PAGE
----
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Mom tries to help teen cheat in school -- would you?

June 24, 2013 at 10:49 AM ET

How far would you go to help your child do well in school?

Probably not as far as the French mom who was busted for allegedly taking a crucial test in her teenage daughter’s place last week.

The 52-year-old woman, known only as “Caroline D,” allegedly wore low-waisted jeans, Converse shoes and elaborate make up to blend in at the exam center in Paris, The Telegraph reported.

The center was not at her 19-year-old daughter’s school and adults do also sometimes take the test, so the woman didn’t arouse suspicion until she was spotted by a teacher who knew the teenager. Police were called and she was escorted from the hall.

The woman faces a 9,000 euro ($11,800) fine and a three-year prison term for fraud, according to The Telegraph. Her daughter may be banned from taking all official exams for five years.

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It can be tempting to step in when your child is having problems doing homework, but be careful about offering too much help.

While most parents aren’t scheming to take a difficult test in their child’s place, many may be tempted to enter the "I'll do it for you" territory when a kid is struggling with homework or a demanding project.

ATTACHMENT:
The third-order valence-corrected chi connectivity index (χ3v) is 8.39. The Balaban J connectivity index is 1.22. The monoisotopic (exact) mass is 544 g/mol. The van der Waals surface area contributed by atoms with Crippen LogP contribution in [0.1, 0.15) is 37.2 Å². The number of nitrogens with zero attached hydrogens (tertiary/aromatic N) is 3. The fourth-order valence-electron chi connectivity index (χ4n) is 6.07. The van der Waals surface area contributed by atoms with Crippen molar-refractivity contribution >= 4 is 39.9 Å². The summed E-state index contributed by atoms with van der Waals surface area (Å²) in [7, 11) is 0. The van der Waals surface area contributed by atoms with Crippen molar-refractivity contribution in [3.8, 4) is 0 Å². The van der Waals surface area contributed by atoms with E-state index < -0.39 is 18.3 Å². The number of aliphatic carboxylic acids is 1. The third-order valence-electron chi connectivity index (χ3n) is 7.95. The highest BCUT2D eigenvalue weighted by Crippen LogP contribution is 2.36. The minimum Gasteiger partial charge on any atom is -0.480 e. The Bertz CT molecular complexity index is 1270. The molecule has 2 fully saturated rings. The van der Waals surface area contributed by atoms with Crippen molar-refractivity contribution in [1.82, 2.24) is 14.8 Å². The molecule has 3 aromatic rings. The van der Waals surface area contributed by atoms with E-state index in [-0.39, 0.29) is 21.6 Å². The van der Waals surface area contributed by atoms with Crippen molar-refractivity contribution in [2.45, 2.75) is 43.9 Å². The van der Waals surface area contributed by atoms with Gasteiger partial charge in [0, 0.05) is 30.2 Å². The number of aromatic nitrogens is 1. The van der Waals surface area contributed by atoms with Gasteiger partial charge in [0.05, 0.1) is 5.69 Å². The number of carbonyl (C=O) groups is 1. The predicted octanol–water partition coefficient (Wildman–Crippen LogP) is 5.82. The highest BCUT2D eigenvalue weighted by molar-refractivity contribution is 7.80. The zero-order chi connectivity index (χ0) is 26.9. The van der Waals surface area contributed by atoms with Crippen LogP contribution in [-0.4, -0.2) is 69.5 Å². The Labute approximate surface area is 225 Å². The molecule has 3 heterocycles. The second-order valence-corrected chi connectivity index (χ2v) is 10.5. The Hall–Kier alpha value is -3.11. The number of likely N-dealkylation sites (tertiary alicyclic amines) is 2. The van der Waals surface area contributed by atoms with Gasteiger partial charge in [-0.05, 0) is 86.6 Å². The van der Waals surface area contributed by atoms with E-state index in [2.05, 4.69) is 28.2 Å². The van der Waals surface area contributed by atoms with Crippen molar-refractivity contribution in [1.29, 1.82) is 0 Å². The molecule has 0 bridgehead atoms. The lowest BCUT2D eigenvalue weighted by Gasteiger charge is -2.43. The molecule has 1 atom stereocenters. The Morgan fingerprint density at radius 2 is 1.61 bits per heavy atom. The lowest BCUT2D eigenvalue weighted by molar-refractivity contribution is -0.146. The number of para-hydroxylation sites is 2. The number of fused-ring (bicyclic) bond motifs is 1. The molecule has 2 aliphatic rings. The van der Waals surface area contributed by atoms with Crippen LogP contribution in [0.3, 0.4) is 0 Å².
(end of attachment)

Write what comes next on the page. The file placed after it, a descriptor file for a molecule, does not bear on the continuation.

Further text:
What should you do if you see your son or daughter overwhelmed by an assignment?

A parent's job to provide support and encouragement, but there shouldn't be any reason for a mom or dad to complete the homework for the child, said Amy McCready, a TODAY Moms contributor and author of the parenting guide, “If I Have to Tell You One More Time.”

“An important part of learning is wrestling with difficult concepts and trying alternative ways to solve a problem,” McCready said.

Parents can help with homework only after a child has done as much of it on his or her own as possible, made an earnest effort to work through the "can't figure them out" problems and can explain his or her thought process in detail, McCready advised.

If you do step in, create a similar problem and work through it with the child rather than just doing the assignment yourself, she added. Don't focus on the number of "correct" answers, but encourage the qualities your child can repeat the next time her or she faces adversity, like hard work and perseverance.

“Be sure to let the teacher know if you had to offer significant help on the assignment. Chances are, other kids struggled as well or your child might benefit from additional tutoring in that subject,” McCready said.

How much do you help your child with homework? Let us know on the TODAY Moms Facebook page.

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